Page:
Greater Harrisburg's Community Magazine

Online, Lifelines: Dauphin County libraries seek funding to boost computer access, amid escalating need

Adults use Dauphin County library computer resources, pre-pandemic

Every morning, people are waiting in line outside Harrisburg’s three libraries.

They wait in line because they need to get online.

“What we’re seeing now, entering this pandemic recovery mode, is that computers continue to be a lifeline for the community,” said Karen Cullings, executive director of the Dauphin County Library System (DCLS). “During normal times, we provide people with access and help them with issues, but there are even more of them right now.”

Library staff began helping patrons complete Dauphin County’s online rental relief applications this week. That’s in addition to guiding library users through searches for online vaccine appointments, filing for unemployment, and navigating job searches. The city’s three libraries—Kline, Madeline L. Olewine and McCormick Riverfront Libraries, plus the East Shore Area Library—have the most heavily used computers within DCLS’s eight locations.

The problem is, computer access is at a premium.

Only 49 of the library system’s 128 traditional desktop computers are currently online. Due to social distancing guidelines, the remaining 79 computers are blocked off, with their screens remaining dark on a daily basis.

Laptops are somewhat of a stopgap—32 laptops are available for use within the libraries. Some of them were recently purchased thanks to funding from Dauphin County’s gaming grants.

But additional funding—between $40,000 to $50,000—is needed to reconfigure the layout of the PCs, Cullings said, not only to allow for safe social distancing, but for privacy reasons as many users enter personal, sensitive and medical information into their searches and applications.

Cullings is hoping DCLS can plug into federal, state or local COVID-19 grant funding—or a combination of those sources—to bring the otherwise unused computers back online.

If funding isn’t secured and reconfiguration doesn’t begin soon—some of which involves lengthy processes such as cutting through masonry in order to move electrical wiring—Cullings fears libraries won’t be able to meet residents’ escalating need for computer access.

“I believe good news is on the horizon thanks to the American Rescue Plan [recently passed by Congress],” said Glenn R. Miller, deputy secretary and commissioner for libraries, under the Pennsylvania Department of Education. “In that plan, there are a number of programs—one that speaks to this specifically is a connectivity fund–$7.1 billion—through the Federal Communications Commission.”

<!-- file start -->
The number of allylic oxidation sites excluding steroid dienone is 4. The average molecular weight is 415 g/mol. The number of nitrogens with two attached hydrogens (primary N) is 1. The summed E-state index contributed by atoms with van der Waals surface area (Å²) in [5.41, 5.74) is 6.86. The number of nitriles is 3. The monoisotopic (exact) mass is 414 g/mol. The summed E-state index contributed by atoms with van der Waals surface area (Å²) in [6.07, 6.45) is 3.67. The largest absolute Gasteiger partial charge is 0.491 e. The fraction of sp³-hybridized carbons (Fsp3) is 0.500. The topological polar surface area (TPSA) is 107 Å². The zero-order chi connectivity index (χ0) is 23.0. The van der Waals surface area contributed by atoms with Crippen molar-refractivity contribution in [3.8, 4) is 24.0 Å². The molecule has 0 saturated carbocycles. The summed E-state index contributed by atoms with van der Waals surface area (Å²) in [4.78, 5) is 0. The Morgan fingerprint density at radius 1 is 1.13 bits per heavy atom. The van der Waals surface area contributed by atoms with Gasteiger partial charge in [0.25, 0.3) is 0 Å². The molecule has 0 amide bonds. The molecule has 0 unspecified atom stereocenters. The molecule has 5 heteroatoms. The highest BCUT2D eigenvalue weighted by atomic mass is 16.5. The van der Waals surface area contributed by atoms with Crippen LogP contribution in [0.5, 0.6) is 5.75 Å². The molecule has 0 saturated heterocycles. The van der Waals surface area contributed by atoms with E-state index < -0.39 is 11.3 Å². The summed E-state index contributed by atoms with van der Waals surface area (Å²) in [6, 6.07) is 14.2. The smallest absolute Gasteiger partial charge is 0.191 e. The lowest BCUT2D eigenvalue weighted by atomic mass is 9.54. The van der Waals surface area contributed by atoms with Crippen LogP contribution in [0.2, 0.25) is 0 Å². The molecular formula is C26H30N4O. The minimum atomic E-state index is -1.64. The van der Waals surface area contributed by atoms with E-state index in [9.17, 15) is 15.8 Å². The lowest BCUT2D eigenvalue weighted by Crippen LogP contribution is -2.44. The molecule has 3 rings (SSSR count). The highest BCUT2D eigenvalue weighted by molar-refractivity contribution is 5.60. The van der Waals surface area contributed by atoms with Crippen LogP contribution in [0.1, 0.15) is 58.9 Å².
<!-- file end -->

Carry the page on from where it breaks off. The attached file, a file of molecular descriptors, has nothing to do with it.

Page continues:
Miller believes guidelines for the relief program will be available in early May, followed by an application period for libraries and schools by early-to-mid-summer.

“In terms of vaccine appointments, the bad news is, it might not be soon enough for that [increased computer access],” Miller said. “But it’s still going to solve a lot of problems.”

According to the most current (2018) data, 83% of Dauphin County households have internet access. That leaves 17%–or nearly 19,000 households—disconnected.

“We knew the problem was there but the pandemic has accentuated the magnitude of it,” Miller said. “It’s highlighted the disconnect between the haves and have-nots, specifically around digital access… it’s having a more profound impact on kids and families who are in more disadvantaged economic circumstances.”

County agencies such as Dauphin County Human Services, along with area pharmacies, are referring residents without internet access to the libraries for computer access. Which puts DCLS in a tight spot that is only getting tighter.

“We’re trying to make it work, with what we have,” Cullings said, “And we’re very eager to help residents because we know the need is great, but as the vaccine rollout increases, we may have to go to an appointment-only arrangement [for computer use].”

DCLS recently lifted the one-hour time limit previously imposed upon library computer use, because many of the relief applications and searches are taking users longer than an hour to complete.

“This is a time of big transition,” Cullings said. “We recognize that public libraries are not just access points but part of the cultural fabric of our community, and we’re going to have to work through these issues such as equitable technology.”

For more information on DCLS, see

Support quality local journalism. Become a Friend of TheBurg!

Continue Reading